The summit, even without signing any new important documents, was extremely essential to Russia for several reasons, according to Senior Researcher at the IMEMO Center for Post-Soviet Studies Stanislav Pritchin. Among them he lists the failure of Western countries to isolate Russia on the international stage and the readiness of Russia’s neighbors and partners to continue political dialogue and cooperation despite all the sanctions and Western pressure. Additionally, the summit confirmed the basic principles of regional security and the absence of any third-party military presence. According to the expert, the summit made it possible to discuss specific economic projects, new transportation routes and opened new horizons for cooperation in the absence of any prospects of interaction with EU countries. "The Russian president noted that in 2021 the trade volume with the region’s countries grew 35%, totaling $34 bln, while by April 2022 it increased by another 12%," the expert told the newspaper.
On June 30, Russian President Vladimir Putin began a meeting with his Indonesian counterpart Joko Widodo with a reminder that in a phone conversation the latter was interested in the issue of settling the Donbass crisis and promised to inform him about "our vision of this problem." In the open part of the conversation, Widodo focused on problems with grain and fertilizer exports.
Indonesia ranks fourth worldwide in terms of population, thus, it carries certain obligations in the global community and wants to increase its status to become a global power, according to Leading Researcher of the Center for Southeast Asia at the Russian Academy of Sciences’ Institute of Oriental Studies Alexey Drugov.
The expert noted that currently Indonesia is chairing G20 with the group’s summit scheduled to take place in Bali on November 15-16. Due to this, Indonesia has to regulate the issues related to the Russian-Ukrainian conflict and Putin’s participation. According to him, Indonesian elites see the Ukrainian situation not as a bilateral conflict but as a struggle between NATO along with the West against Russia, with Indonesia being the first possible Asian mediator in the conflict. Widodo was the first Asian leader to visit Kiev after the onset of Russia’s special military operation, Drugov noted.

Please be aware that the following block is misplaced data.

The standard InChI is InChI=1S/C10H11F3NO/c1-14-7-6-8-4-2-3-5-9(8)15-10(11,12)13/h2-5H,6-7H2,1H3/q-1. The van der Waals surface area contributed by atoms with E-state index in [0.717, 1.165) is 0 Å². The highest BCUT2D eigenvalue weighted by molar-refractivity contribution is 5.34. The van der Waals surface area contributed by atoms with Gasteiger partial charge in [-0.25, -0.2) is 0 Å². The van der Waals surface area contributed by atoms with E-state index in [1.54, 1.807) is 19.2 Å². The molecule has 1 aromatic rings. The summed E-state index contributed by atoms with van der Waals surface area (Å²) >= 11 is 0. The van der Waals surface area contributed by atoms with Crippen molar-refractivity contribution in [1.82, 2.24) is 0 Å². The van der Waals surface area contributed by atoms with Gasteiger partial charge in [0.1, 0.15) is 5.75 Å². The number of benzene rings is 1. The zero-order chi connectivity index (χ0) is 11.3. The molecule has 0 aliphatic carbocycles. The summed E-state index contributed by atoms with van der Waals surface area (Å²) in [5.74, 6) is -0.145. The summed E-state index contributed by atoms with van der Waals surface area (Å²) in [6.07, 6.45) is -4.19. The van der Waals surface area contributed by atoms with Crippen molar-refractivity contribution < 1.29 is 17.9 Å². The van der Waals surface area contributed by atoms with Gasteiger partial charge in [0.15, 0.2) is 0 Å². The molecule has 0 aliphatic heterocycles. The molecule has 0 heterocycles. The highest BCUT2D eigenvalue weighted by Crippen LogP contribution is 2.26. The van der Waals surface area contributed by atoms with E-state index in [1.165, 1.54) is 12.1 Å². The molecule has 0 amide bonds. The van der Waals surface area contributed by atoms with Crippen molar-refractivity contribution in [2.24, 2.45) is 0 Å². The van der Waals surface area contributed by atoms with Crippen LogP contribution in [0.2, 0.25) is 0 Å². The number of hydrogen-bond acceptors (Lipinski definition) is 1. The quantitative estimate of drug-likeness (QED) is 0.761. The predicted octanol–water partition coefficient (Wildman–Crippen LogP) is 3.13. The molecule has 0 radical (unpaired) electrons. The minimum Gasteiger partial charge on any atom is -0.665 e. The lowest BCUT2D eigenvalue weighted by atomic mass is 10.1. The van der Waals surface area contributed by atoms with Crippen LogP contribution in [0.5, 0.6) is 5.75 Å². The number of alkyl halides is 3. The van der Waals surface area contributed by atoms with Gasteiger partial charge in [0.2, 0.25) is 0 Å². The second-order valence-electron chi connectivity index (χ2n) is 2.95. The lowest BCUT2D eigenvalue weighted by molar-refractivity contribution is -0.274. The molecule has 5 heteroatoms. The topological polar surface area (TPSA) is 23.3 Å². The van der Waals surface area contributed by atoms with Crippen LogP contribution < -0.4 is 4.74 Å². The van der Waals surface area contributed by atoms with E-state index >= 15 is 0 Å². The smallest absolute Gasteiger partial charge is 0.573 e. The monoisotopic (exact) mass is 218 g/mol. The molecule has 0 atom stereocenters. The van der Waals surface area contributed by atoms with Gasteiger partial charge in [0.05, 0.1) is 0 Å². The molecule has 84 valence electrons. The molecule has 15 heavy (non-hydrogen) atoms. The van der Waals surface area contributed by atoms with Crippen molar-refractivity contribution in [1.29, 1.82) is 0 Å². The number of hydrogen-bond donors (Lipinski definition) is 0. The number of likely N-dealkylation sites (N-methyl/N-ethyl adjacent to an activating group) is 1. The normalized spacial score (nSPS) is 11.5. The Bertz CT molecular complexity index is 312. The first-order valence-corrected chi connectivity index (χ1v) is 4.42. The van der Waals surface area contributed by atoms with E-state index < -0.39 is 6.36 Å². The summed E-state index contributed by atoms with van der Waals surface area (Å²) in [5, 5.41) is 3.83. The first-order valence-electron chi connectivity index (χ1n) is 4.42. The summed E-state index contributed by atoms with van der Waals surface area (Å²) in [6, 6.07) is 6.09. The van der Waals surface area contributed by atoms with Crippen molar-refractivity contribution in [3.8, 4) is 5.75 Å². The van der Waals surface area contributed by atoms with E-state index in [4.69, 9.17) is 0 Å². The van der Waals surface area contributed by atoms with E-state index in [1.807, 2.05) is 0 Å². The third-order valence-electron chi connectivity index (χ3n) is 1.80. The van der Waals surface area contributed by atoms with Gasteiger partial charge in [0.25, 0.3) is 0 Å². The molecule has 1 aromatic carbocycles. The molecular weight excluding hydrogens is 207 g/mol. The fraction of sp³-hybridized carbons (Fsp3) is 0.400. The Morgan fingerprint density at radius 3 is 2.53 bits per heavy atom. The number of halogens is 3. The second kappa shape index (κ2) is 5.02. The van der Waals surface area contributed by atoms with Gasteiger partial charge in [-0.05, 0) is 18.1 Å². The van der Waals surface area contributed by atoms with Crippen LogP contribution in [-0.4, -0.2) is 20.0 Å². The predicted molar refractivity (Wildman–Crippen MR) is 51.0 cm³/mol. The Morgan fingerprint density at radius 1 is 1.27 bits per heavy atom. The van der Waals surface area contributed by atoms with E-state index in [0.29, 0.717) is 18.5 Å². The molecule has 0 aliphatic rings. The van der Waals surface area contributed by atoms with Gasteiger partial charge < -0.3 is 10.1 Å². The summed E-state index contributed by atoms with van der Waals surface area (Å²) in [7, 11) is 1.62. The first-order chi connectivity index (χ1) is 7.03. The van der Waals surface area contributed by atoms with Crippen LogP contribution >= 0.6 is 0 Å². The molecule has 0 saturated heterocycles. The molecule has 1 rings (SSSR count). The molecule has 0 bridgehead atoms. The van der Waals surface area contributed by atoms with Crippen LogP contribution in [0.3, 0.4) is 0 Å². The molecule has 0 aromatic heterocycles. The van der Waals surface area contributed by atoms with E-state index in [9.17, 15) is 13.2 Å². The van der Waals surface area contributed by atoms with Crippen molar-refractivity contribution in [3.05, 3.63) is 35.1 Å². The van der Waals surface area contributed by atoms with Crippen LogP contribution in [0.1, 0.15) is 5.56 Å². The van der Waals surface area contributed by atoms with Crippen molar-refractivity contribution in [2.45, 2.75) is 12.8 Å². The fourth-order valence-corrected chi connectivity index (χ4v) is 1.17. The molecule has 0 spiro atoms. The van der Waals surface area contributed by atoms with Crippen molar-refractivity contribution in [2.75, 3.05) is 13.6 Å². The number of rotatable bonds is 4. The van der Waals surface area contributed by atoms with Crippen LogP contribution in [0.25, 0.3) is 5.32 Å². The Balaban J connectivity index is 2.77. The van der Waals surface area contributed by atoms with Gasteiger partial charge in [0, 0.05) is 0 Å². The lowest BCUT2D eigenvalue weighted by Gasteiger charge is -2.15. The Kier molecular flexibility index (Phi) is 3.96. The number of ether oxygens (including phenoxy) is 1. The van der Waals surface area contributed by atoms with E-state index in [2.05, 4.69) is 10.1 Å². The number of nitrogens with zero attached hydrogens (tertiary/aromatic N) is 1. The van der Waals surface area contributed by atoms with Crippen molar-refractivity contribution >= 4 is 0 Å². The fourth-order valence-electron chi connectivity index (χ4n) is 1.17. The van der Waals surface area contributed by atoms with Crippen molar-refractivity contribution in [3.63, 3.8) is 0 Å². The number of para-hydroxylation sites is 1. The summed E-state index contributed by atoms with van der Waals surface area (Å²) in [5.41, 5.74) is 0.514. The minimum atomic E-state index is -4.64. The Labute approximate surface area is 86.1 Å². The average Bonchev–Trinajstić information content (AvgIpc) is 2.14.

The choice of participation format at the G20 summit is now up to Putin and depends on his intentions. The invitation from Indonesia has been received and it hardly involves remote participation, according to Russian International Affairs Council Director General Andrey Kortunov. Yet a face-to-face format, even though it establishes Russia's presence more explicitly, also involves a possible escalation and is fraught with a display of unfriendly attitudes by about 50% of the G20 leaders, the expert noted.
As expected, the biggest oil producers agreed to boost production in August by 648,000 barrels per day within the framework of the OPEC+ deal. Despite the current sanctions which entailed difficulties with raw materials exports, in the summer, Russia hopes to go from the current 9.9 mln barrels per day to 11 mln barrels according to its quota. The critical issue is whether the coordination of efforts by OPEC+ participants will continue after September when the deal is formally over.
According to Director of the ACRA corporate rating group Vasily Tanurkov, Russia and Saudi Arabia will stop closely coordinating their efforts on the market but this is not particularly important since the vast majority of OPEC+ countries already do not have free capacities to significantly increase production. He thinks that oil prices may stabilize but this is rather due to the global economy slowing down and not because of the growing market supply.
According to Anton Usov of Kept, the OPEC+ countries will continue to adhere to the deal’s parameters even after it is formally over. He even does not rule out the possibility of a formal extension of the agreements in order to maintain an acceptable price "while there is an opportunity to make money." The analyst stresses that the alliance participants are interested in maintaining a high price in order to increase their earnings.